House Republicans have introduced their plan to reform the tax code. The legislation calls for ending the medical expense deduction (MED). NAELA anticipates this proposed change will cause major disruption to individuals and families trying to pay for the catastrophic costs of long-term services and supports (LTSS).
The MED has been in the tax code in one form or another since 1942. Elder law attorneys are intimately familiar with it because they have a front-row seat to their elderly clients’ chronic illnesses and long-term care expenditures as well as the special medical and remedial care expenses of individuals with disabilities. In my work as an elder law attorney, I deal with this tax deduction every single day, usually to reassure my clients that they will probably not have to worry about the tax consequences of paying for long-term care (LTC) themselves.
Right now, the MED is used for a variety of expenditures and situations. Taxpayers can deduct medical expenses in excess of 10 percent of their Adjusted Gross Income for the 2017 tax year. The MED can be used when people are:
- Trying to afford their health insurance premiums, co-pays, and deductibles
- Paying for the cost of childbirth and post-natal care
- Paying for their own LTC or the LTC of a dependent child, parent, or other relative
- Paying for assisted living
- Paying a Medicaid cost share to a facility
- Using pre-tax accounts for catastrophic medical expenses when they have no insurance or insufficient insurance coverage
- Paying for home accessibility for disabling conditions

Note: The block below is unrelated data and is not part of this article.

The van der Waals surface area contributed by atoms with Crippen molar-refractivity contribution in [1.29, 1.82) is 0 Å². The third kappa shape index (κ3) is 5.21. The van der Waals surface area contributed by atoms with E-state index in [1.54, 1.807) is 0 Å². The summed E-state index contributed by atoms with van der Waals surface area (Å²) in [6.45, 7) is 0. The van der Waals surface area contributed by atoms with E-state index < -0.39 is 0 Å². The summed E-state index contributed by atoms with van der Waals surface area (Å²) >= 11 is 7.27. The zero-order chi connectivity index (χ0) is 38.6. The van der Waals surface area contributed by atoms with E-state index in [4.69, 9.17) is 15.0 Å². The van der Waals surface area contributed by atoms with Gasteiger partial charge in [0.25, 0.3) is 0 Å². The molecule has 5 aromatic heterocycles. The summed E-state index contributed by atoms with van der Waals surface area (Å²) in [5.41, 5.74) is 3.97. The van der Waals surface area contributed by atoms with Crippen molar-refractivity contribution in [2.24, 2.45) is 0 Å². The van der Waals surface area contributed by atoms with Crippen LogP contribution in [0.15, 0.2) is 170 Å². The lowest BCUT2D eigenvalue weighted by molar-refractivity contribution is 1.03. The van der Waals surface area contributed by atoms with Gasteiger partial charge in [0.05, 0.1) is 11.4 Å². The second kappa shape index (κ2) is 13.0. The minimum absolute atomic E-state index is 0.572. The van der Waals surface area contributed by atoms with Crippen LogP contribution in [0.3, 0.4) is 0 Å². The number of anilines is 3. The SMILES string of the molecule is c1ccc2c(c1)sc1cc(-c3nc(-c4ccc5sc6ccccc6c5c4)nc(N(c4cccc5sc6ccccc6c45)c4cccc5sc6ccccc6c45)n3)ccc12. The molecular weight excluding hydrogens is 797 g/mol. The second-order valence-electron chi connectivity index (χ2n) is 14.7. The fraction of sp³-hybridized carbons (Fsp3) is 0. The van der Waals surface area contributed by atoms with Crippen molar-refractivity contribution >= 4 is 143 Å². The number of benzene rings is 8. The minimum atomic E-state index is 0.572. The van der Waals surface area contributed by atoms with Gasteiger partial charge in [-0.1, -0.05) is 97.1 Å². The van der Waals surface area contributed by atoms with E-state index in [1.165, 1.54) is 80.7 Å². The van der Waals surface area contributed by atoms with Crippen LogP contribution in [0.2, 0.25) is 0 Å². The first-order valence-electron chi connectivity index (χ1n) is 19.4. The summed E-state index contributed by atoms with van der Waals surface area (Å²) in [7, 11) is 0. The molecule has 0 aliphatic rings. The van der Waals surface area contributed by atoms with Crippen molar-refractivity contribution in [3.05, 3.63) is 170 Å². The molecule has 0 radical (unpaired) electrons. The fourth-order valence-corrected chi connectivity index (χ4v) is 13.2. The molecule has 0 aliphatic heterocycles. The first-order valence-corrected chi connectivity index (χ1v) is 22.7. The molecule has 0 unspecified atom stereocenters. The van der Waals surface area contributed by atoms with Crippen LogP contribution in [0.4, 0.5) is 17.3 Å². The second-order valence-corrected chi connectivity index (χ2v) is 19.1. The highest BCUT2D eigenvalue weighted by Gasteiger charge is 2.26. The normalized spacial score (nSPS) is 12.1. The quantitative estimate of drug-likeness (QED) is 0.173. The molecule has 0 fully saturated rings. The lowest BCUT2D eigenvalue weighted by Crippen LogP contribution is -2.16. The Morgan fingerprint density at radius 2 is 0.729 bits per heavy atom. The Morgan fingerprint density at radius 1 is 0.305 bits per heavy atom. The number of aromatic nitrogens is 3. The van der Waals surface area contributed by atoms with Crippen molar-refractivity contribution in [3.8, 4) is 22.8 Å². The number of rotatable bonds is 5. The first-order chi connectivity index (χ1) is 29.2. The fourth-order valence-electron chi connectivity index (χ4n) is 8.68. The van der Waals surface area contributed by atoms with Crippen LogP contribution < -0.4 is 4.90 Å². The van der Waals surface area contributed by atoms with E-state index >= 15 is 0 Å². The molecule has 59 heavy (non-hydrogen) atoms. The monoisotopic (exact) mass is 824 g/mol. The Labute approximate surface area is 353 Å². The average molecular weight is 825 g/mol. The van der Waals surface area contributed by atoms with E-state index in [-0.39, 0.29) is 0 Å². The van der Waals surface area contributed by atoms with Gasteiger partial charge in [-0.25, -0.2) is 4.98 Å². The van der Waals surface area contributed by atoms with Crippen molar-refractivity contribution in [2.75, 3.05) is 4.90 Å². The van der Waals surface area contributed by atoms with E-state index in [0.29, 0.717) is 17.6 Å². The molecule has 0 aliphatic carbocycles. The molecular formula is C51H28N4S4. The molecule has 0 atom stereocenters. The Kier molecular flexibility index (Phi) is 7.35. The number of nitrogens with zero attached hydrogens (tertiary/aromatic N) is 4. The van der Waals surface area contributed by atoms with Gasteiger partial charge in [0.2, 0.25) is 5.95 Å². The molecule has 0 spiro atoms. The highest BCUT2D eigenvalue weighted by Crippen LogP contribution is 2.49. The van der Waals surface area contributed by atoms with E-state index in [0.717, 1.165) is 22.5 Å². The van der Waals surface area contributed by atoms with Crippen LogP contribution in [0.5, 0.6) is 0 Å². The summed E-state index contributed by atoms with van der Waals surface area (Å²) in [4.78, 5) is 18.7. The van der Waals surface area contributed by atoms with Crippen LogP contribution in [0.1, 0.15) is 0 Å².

- Paying for dental work, which is critical to long-term health
- Paying for toxic lead or mold remediation
- Paying for drug abuse rehabilitation for their dependent relative
- Paying for additional ABA for a child on the autism spectrum
Our current LTSS system is driven by Medicaid, a means-tested program, and it sometimes acts as a disincentive for the middle and working class to save. Perversely, many middle- and working-class individuals who develop a chronic illness would have been better off had they not saved at all, thereby allowing them to qualify immediately for Medicaid. Clients express this frustration to us all the time. The MED acts as a key counterweight to that disincentive by substantially expanding the length of time someone could pay privately before needing government assistance.
The Republican Tax Reform plan takes this important tax incentive away without any appropriate justification other than tax code simplification. Elder and special needs law attorneys are leading the way in educating and persuading stakeholders and the larger public to work as hard to fight back against removing the MED.
Here's how you can help:
- Call your representative - Look up the direct office number in the House of Representatives Directory.
- Post this or your own thoughts on social media.
- Warn others in your local community organizations.
Read more about the Medical Expense Deduction for the Chronically Ill.
About the Author
Lauren S. Marinaro, Esq., practices elder and special needs law in Clark, New Jersey. She is a member of NAELA’s Public Policy Steering Committee and Litigation Committee.